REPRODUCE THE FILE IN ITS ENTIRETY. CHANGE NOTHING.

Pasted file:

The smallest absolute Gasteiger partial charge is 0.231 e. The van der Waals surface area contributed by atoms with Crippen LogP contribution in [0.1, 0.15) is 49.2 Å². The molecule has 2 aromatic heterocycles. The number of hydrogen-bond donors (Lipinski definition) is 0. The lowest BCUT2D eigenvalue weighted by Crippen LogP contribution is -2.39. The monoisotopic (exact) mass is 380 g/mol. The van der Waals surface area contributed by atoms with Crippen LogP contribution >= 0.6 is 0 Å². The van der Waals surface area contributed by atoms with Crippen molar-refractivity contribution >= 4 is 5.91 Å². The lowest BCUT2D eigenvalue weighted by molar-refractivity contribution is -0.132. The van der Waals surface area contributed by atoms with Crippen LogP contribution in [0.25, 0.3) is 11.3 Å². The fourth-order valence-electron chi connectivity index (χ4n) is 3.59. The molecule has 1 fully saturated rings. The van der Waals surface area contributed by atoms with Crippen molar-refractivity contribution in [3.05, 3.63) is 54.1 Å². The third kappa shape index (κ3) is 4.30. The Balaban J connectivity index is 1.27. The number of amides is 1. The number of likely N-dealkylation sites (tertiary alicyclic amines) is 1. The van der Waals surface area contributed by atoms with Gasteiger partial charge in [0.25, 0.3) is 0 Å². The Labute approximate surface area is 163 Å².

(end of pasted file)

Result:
The smallest absolute Gasteiger partial charge is 0.231 e. The van der Waals surface area contributed by atoms with Crippen LogP contribution in [0.1, 0.15) is 49.2 Å². The molecule has 2 aromatic heterocycles. The number of hydrogen-bond donors (Lipinski definition) is 0. The lowest BCUT2D eigenvalue weighted by Crippen LogP contribution is -2.39. The monoisotopic (exact) mass is 380 g/mol. The van der Waals surface area contributed by atoms with Crippen LogP contribution >= 0.6 is 0 Å². The van der Waals surface area contributed by atoms with Crippen molar-refractivity contribution >= 4 is 5.91 Å². The lowest BCUT2D eigenvalue weighted by molar-refractivity contribution is -0.132. The van der Waals surface area contributed by atoms with Crippen LogP contribution in [0.25, 0.3) is 11.3 Å². The fourth-order valence-electron chi connectivity index (χ4n) is 3.59. The molecule has 1 fully saturated rings. The van der Waals surface area contributed by atoms with Crippen molar-refractivity contribution in [3.05, 3.63) is 54.1 Å². The third kappa shape index (κ3) is 4.30. The Balaban J connectivity index is 1.27. The number of amides is 1. The number of likely N-dealkylation sites (tertiary alicyclic amines) is 1. The van der Waals surface area contributed by atoms with Gasteiger partial charge in [0.25, 0.3) is 0 Å². The Labute approximate surface area is 163 Å².